Doubling Down on Speech-as-a-Favor

Monday, March 10, 2014

The bureaucracy, that unaccountable de facto "fourth branch" of the government, is up to no good, as George Will points out. Regarding the recent IRS scandal, Will observes:

So, the IRS, far from repenting of its abusive behavior, is trying to codify the abuses. It hopes to nullify with new rules the existing legal right of 501(c)(4) groups, many of which are conservative, to participate in politics. The proposed rules have drawn more than 140,000 comments, most of them complaints, some from liberals wary of IRS attempts to broadly define "candidate-related political activity" and to narrow the permissible amount of this. [links in original, my bold]
Had the GOP made good on its Clinton-era promise to dismantle the welfare state "brick by brick", the IRS, if it still existed by now, would hardly be in its current powerful position. As it is, it has been left in place to continue its violations of our property rights even as it starts dictating who will get to exercise freedom of speech. Do note that it is the whole idea of "tax-exempt status" -- which is a concession to the legitimacy of governmental looting of income -- that is driving this power grab. I don't know how this particular pressure-group goodie first arose, but it sounds suspiciously like something the cowardly GOP could get behind. Since when was an inalienable right something we had to beg for from a gang of thieves?

The last time the GOP held power, it failed to even reduce the size of government, let alone take steps to return it to its proper scope. Will it have learned its lesson upon returning to power by the grace of ObamaCare? I am not optimistic, and our ominously shrinking lack of government protection for freedom of speech bodes ill for it having many more chances to do so.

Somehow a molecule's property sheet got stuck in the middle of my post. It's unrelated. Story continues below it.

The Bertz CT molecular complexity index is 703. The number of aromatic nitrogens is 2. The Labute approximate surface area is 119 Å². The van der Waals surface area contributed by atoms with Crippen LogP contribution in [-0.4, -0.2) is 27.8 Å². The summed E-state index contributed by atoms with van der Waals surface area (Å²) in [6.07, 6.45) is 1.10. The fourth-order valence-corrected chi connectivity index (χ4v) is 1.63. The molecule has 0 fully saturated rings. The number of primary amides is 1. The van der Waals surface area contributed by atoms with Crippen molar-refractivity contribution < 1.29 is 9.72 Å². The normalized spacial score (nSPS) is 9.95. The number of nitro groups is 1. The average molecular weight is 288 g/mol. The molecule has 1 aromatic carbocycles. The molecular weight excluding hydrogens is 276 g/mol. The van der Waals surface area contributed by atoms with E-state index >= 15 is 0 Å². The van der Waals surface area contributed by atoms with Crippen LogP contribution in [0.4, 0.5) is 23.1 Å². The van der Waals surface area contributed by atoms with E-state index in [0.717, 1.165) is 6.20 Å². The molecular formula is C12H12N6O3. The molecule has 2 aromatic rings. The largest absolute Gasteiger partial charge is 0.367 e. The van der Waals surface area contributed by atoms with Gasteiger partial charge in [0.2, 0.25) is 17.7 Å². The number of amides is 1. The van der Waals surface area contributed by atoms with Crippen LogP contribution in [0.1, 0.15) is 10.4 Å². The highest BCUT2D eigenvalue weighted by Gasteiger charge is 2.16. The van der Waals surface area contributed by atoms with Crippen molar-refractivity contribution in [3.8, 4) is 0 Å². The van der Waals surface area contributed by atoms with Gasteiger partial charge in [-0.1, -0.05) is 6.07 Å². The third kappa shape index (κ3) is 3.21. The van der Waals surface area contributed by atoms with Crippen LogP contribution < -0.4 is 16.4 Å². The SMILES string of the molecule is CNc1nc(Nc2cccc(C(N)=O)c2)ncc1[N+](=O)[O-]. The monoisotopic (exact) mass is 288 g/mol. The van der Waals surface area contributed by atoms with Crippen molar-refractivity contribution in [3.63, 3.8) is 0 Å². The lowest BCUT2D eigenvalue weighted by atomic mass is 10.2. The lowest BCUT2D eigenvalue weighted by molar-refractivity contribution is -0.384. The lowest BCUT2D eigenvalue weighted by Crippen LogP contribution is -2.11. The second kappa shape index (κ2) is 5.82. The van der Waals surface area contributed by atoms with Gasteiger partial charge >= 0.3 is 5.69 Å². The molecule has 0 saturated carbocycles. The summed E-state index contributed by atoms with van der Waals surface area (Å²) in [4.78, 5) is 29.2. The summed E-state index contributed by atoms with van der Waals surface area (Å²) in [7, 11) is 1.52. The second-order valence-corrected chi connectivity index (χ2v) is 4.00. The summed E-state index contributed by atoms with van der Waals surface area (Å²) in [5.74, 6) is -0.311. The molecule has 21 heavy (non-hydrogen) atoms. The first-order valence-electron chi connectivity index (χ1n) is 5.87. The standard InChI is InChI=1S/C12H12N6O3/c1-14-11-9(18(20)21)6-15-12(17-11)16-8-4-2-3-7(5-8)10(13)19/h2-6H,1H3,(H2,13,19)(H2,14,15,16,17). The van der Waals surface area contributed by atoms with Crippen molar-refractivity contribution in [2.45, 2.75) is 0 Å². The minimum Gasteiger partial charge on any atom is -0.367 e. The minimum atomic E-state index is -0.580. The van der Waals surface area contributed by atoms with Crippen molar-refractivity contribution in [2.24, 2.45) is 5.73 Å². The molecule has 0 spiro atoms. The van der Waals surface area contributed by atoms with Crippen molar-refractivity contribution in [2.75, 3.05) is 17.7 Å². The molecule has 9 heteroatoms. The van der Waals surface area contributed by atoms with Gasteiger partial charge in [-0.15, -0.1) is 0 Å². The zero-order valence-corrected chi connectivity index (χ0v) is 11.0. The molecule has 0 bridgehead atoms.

-- CAV


Vigilis said...

Gus, I believe we are witnessing operation of racketeering influence and corrupt organization (embedded within our federal government).

What had been problematic in various municipal governments for ages has now roosted robustly in D.C. in obvious sight of 60 Senate lawyers content to feather their nests.

Say what you always do, but 14 of the 18 members of the Judiciary Committee are lawyers, including its chairman. There is little recourse for real investigation while this committee contiues to condone such egregious corruption.

In fact, it sets a terrible precedent for operation of future administrations.

Over 98% of U.S. workers do not have law degrees. What makes voters content with representation by 60% of senators who regularly demonstrate how out-of-touch they are with ordinary citizens?

Short Answer: TV, Radio, Twitter, and FB ads funded by not-for-profit front companies for lobbying groups.

So who lobbies for the rest of us?
I cannot think of organization.

Gus Van Horn said...

Apologies for the long delay posting your comment. As you probably know, I lost my Internet connection for a couple of days and have had other severe and unanticipated time constraints.

As usual, you bring up lawyers, but I think their heavy presence in our legislatures are a symptom and not a cause.

VOTERS -- who expect the government to pass loot around (and somehow don't expect to eventually have their turn being robbed or bossed around on such a precedent -- are the problem. Were our government not robbing people, ordering them around, and passing out favors, there would neither be a "need" for lobbying nor would the law be so complex that there would be such a huge demand (and, therefore, supply) of attorneys. Furthermore, with the opportunities for improper activity cut off to them, fewer unsavory types would be attracted to that profession.